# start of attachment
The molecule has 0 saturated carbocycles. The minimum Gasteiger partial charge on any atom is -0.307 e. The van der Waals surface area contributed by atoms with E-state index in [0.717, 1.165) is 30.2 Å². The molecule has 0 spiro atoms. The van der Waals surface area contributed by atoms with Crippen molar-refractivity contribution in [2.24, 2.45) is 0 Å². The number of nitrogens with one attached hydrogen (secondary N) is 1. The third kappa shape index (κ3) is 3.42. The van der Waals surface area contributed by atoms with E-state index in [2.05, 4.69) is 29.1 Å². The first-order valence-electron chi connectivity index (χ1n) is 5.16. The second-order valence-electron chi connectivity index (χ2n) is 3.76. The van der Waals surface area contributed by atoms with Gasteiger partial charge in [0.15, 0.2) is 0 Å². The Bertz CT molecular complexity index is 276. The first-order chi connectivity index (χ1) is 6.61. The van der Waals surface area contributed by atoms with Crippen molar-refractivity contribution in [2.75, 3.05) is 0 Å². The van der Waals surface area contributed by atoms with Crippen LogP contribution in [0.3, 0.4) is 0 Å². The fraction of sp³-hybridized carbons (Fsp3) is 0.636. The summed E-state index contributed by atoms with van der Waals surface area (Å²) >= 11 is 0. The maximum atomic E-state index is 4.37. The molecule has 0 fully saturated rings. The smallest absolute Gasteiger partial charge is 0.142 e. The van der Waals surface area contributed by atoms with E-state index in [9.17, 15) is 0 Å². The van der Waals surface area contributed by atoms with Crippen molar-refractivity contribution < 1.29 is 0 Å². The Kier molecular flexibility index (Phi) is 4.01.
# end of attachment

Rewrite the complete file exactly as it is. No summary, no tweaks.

The molecule has 0 saturated carbocycles. The minimum Gasteiger partial charge on any atom is -0.307 e. The van der Waals surface area contributed by atoms with E-state index in [0.717, 1.165) is 30.2 Å². The molecule has 0 spiro atoms. The van der Waals surface area contributed by atoms with Crippen molar-refractivity contribution in [2.24, 2.45) is 0 Å². The number of nitrogens with one attached hydrogen (secondary N) is 1. The third kappa shape index (κ3) is 3.42. The van der Waals surface area contributed by atoms with E-state index in [2.05, 4.69) is 29.1 Å². The first-order valence-electron chi connectivity index (χ1n) is 5.16. The second-order valence-electron chi connectivity index (χ2n) is 3.76. The van der Waals surface area contributed by atoms with Gasteiger partial charge in [0.15, 0.2) is 0 Å². The Bertz CT molecular complexity index is 276. The first-order chi connectivity index (χ1) is 6.61. The van der Waals surface area contributed by atoms with Crippen molar-refractivity contribution in [2.75, 3.05) is 0 Å². The van der Waals surface area contributed by atoms with Crippen LogP contribution in [0.3, 0.4) is 0 Å². The fraction of sp³-hybridized carbons (Fsp3) is 0.636. The summed E-state index contributed by atoms with van der Waals surface area (Å²) >= 11 is 0. The maximum atomic E-state index is 4.37. The molecule has 0 fully saturated rings. The smallest absolute Gasteiger partial charge is 0.142 e. The van der Waals surface area contributed by atoms with E-state index in [9.17, 15) is 0 Å². The van der Waals surface area contributed by atoms with Crippen molar-refractivity contribution < 1.29 is 0 Å². The Kier molecular flexibility index (Phi) is 4.01.